Dead Man’s Hand

by James J. Butcher

In a modern world where witches and non-witches live together, a washed-up witch hunter’s old partner is killed for a magical artifact. Based on her last words, the Hunstman finds Grimsby, a witch who washed out of the Department’s training program and now works at a Chuck-E-Cheese ripoff restaurant entertaining awful children. Together they go searching for the killer and the artifact—and Grimsby’s spine.

Good read. It didn’t suck me in, though. I’m not sure if the story was lacking something, or if hard-boiled detective fantasy just doesn’t do it for me any more. But this is the first book in a series and I’ll probably pick up the next one at some point to see where the story goes.

For what it’s worth, the author is the son of Jim Butcher, who writes The Dresden Chronicles, and this book is a chip off the old block.

Drive Your Plow Over the Bones of the Dead

by Olga Tokarczuk

Lovely book. I mean, it won the Nobel prize for literature. You don’t need me to tell you it’s good. But it is. And it’s not good the way some literature is good, meaning thick and dense and hard to read. It’s good the way good stories are good.

I think maybe the most magical thing about the book is the way the field of view starts small—just two characters and a corpse in a frozen winter village—and grows steadily as the book progresses, taking on scenery, characters, relationships, and more.

It’s also a unique take on murder mystery. I didn’t read the jacket so I didn’t even realize I was reading a murder mystery until two thirds of the way through the book. Not that I minded.

Anyway it’s really good and you should read it.

The Pale Blue Eye

by Louis Bayard

Sometimes when reading a book I get so delighted with it that I find myself giggling and have to tell a friend. This is such a book.

Imagine if Sherlock Holmes were a crotchety middle-aged bachelor living near West Point soon after the Civil War, and Watson were Edgar Allen Poe while he was attending the academy. And both the style of the book and the murder under investigation bear the hallmarks of Poe’s later fiction. Does that sound odd? Well, it is, and it makes for a delightful murder mystery—with a twist or two before the end.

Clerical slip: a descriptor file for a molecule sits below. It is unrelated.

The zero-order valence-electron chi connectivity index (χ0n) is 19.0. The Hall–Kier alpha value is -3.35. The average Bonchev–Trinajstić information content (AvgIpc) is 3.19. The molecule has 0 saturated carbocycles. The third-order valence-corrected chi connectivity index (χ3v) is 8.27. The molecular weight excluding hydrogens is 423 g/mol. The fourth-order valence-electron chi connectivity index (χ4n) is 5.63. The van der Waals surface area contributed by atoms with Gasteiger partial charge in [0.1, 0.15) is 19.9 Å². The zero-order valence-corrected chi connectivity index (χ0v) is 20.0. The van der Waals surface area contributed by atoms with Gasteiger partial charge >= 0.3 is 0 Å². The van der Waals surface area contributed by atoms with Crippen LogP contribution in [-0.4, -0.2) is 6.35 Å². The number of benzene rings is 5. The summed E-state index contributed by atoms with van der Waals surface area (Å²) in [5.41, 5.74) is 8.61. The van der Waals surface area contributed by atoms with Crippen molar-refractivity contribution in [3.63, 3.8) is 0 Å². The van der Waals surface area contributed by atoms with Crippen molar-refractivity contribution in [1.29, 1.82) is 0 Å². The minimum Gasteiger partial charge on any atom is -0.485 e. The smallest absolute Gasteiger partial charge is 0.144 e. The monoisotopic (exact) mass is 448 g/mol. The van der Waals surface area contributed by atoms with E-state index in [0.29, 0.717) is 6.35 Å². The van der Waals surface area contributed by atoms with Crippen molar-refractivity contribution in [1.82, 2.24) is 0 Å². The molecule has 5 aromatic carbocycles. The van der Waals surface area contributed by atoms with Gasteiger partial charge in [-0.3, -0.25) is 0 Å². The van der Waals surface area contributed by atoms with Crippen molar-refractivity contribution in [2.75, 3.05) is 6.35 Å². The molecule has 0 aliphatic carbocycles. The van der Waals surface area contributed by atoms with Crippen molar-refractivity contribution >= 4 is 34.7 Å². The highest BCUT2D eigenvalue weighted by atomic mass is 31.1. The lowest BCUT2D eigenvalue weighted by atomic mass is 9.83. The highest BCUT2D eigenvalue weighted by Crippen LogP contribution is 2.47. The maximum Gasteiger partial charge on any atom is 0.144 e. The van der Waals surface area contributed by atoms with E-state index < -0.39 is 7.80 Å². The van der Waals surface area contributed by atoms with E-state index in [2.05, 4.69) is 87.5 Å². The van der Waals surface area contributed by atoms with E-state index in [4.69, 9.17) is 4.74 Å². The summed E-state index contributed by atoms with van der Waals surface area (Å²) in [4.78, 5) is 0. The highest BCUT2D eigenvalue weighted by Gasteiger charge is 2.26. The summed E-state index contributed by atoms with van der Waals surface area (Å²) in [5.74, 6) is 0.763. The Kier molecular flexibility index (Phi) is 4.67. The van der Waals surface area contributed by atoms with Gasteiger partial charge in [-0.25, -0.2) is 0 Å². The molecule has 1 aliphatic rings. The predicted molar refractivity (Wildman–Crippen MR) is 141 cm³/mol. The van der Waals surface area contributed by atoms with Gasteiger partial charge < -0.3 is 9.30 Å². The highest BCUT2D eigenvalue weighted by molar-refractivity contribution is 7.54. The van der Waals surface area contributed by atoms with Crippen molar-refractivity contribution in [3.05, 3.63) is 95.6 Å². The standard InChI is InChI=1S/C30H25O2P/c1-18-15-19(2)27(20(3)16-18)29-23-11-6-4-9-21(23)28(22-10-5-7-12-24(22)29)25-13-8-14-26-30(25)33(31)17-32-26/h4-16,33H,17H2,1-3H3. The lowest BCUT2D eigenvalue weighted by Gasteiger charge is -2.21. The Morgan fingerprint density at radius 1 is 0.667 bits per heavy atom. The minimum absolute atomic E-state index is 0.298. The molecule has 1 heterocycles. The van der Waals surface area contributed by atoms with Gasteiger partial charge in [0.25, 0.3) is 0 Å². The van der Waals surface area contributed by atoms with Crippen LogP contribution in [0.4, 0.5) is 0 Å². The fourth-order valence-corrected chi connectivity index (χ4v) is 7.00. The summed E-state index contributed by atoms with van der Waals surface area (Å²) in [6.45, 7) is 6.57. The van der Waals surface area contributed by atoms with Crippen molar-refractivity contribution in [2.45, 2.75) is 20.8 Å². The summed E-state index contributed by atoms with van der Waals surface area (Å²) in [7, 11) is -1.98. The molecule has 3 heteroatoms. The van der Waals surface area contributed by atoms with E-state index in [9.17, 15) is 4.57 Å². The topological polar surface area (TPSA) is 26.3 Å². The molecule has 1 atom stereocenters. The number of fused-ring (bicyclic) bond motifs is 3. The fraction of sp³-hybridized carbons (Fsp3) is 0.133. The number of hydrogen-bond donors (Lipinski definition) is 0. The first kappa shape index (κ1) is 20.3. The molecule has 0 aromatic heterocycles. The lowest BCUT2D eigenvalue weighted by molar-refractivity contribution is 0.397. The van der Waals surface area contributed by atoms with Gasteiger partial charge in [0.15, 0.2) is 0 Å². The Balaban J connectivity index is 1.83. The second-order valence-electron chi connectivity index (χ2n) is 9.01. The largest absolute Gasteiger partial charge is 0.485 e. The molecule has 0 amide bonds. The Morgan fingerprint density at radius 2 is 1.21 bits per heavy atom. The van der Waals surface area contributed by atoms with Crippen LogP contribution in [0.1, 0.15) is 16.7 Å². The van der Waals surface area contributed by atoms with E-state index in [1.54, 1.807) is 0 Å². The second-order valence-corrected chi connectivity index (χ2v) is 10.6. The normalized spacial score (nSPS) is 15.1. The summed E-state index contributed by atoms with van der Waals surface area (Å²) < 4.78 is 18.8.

The Language of Power

by Rosemary Kirstein

Rowan follows a slim clue to track down the wizard who threatens the world. She travels to the South where she learns the true nature of wizards and dragons.

This cannot be the last book in the series because it does not conclude the story. But this book was published in 2014 and there is not yet a fifth book. Rosemary Kirstein’s blog is active and she says she is still working on The Steerswoman series. So hopefully we’ll get more soon!

The Lost Steersman

by Rosemary Kirstein

The search for the wizard who destroyed a Guidestar and threatens the world takes Rowan off the map of the known world. There, the full extent of the mystery surrounding Kirstein’s world will begin to make sense.

This was probably my least favorite book, if only because the “demons” felt a bit too weird-for-the-sake-of-weird. Very Golden Age Sci-Fi, which isn’t itself a bad thing but feels kind of out of place in this book.

But I mean, keep going! The adventure continues (for one more book).

The Steerswoman

by Rosemary Kirstein

I picked up this book after a random encounter soon after I joined Mastodon, and I’m so glad I did.

Steerswomen must answer any question they are asked—and if they ask a question it must be answered truthfully or no steerswoman will ever answer you again. Steerswomen gather information about the world and share it freely. Only the wizards refuse to answer their questions. But one Steerswoman starts investigating a strange object, and as a result someone tries to murder her—twice.

Before long it becomes clear that the world itself is a mystery to be unraveled.

This was a great read, and one of my favorite books/series I picked up this year.


by Carrie Vaughn

A post-apocalyptic murder mystery. Decades after economic and environmental collapse, a string of modest communities on the West Coast are committed to sustainability and avoiding the mistakes of the past. Only those households that have demonstrated their value to the community earn a banner—the right to have a child. This book considers what crime and punishment would look like in such a setting.

Vaughn’s optimistic take on post-apocalyptic storytelling sucked me right in. I loved Enid the Investigator and thinking about what justice would have to look like in such a setting. One of the better books I read this year.